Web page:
Japanese scientists demonstrate remote control of worms

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(ORDO NEWS) — Biologists have introduced genes encoding light-sensitive proteins into the DNA of worms. This allowed them to be controlled by light, forcing them to move on a green signal and stop on a red one.

Microscopic robots could be very useful for reconnaissance, surveying the area, monitoring the environment, and searching for victims of disasters.

However, “packing” everything you need, including motors, batteries, sensors, antennas and microcircuits, into a body even the size of an insect, is not easy.

However, there is an alternative approach: you can use the insects themselves, turning them into controlled cyborgs. Most often, they try to modify cockroaches for this.

But scientists from Osaka City University turned to worms.

The teams of Mitsumasa Koyanagi and Akihisa Terakita used the nematode C. elegans , one of the most popular and deeply studied model organisms.

From the DNA of mosquitoes, scientists isolated the genes for the light-sensitive protein, the opsin MosOpn3, and then introduced them into the DNA of worms.

At the same time, the new gene was not expressed in all cells, but only in nociceptor neurons, which signal the body about damage or other dangerous effects.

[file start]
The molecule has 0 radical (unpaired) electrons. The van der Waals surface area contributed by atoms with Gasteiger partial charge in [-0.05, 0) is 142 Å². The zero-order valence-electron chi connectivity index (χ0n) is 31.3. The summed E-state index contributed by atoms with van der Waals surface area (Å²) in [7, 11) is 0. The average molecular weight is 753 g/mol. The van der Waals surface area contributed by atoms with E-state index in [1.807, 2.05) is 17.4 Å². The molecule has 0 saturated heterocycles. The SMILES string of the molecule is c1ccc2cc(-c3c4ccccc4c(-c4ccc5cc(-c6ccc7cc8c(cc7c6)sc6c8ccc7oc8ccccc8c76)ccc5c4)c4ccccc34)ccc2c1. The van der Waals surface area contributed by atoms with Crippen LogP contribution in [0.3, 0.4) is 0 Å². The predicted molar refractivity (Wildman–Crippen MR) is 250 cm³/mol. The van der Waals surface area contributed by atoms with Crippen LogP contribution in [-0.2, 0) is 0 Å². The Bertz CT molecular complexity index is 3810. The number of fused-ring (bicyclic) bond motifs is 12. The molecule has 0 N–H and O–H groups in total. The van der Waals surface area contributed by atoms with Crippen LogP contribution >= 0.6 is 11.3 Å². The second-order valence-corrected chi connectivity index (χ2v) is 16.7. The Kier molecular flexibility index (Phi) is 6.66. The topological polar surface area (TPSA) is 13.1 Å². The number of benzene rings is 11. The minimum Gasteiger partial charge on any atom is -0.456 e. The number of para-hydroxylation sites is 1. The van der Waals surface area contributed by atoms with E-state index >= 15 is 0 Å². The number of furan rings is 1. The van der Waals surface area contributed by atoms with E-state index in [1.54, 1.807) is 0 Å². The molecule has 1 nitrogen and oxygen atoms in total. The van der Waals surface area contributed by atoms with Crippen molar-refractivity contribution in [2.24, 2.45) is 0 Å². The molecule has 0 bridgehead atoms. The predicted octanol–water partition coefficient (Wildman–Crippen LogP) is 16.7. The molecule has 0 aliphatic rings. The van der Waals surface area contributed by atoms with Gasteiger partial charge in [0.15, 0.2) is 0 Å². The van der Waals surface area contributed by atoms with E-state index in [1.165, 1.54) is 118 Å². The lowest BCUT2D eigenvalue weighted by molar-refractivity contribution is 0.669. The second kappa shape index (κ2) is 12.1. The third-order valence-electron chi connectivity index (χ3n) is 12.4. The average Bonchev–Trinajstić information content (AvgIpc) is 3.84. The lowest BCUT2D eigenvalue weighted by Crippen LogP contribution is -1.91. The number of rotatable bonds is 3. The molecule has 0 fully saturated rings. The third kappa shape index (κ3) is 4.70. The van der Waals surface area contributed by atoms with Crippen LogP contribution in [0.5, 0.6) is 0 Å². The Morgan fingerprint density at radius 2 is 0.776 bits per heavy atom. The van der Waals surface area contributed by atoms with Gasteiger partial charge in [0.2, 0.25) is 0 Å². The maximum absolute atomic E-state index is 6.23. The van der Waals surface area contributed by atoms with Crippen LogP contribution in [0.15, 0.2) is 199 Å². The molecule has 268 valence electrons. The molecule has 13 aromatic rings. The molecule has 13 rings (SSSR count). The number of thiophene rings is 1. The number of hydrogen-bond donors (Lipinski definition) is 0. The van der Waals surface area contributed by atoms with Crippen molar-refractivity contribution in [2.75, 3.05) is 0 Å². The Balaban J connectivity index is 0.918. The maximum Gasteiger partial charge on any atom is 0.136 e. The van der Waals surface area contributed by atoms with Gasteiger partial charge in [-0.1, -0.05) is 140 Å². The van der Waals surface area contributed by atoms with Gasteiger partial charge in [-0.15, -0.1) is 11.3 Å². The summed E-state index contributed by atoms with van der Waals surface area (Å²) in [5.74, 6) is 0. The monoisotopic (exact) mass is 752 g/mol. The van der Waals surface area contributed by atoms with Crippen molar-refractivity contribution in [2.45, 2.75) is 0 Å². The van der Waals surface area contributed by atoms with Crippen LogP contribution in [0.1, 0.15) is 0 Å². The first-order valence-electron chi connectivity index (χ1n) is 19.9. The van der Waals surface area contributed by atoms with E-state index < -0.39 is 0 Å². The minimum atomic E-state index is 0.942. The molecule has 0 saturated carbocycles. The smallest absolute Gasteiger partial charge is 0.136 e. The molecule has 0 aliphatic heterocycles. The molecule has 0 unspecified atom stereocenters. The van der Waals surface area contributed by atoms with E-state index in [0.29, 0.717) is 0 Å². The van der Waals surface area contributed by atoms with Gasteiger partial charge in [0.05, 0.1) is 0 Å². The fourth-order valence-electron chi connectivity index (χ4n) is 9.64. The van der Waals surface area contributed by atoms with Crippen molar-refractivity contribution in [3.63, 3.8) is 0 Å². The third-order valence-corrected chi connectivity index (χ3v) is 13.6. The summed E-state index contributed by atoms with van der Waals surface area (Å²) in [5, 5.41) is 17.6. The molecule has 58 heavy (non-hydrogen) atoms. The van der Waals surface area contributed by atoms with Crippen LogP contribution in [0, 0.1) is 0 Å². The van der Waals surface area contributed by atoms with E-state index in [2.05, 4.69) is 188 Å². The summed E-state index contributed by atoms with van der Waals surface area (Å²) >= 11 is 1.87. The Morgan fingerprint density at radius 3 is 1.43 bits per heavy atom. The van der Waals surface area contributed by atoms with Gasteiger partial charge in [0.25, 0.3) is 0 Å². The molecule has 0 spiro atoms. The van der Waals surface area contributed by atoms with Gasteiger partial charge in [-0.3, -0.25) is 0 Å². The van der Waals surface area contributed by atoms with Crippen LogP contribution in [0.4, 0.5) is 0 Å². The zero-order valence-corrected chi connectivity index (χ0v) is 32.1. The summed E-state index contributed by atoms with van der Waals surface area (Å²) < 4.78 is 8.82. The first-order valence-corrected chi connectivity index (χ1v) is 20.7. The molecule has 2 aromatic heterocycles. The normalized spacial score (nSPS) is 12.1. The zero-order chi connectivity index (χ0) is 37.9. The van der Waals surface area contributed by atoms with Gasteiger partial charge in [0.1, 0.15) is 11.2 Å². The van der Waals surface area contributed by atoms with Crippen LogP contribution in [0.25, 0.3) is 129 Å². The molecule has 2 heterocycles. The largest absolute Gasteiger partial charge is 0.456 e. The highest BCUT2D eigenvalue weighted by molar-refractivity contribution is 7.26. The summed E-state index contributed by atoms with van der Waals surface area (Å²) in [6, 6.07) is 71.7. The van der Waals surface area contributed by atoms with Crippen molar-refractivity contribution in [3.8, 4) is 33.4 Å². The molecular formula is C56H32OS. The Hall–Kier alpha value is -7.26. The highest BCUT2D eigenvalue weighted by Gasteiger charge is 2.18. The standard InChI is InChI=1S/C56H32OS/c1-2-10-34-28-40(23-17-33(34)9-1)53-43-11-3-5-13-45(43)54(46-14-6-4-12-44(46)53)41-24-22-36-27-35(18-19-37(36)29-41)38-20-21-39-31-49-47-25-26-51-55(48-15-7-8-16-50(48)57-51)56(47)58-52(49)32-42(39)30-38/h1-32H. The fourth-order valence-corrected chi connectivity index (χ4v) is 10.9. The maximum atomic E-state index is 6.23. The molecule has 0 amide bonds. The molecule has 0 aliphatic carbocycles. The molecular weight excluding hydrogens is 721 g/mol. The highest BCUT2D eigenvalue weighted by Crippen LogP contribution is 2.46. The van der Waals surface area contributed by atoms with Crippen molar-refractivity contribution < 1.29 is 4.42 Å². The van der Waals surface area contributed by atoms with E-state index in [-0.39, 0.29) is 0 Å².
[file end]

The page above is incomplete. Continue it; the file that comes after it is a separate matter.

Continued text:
In response to even weak radiation, MosOpn3 activated nociceptors, causing the nematodes to move actively, trying to avoid the negative stimulus.

Similar work was done with the LamPP protein, whose gene was isolated from lamprey DNA and forced to work in motor neurons.

This opsin made it possible to control nematodes with light of different wavelengths.

In response to the appearance of photons in the green part of the spectrum, the animals moved, and when exposed to ultraviolet light, they stopped in place.

Experiments have shown that this can be done many times and the protein system does not degrade over time.

“Both opsins belong to a family of G-protein-coupled receptors that can be sensitive to very different kinds of stimuli, including smell, taste, hormones, neurotransmitters,” Professor Koyanagi said.

This would allow the same approach to be used if other proteins were to be integrated into the nematodes to make the cyborg worms respond to other types of stimuli besides light, he says.


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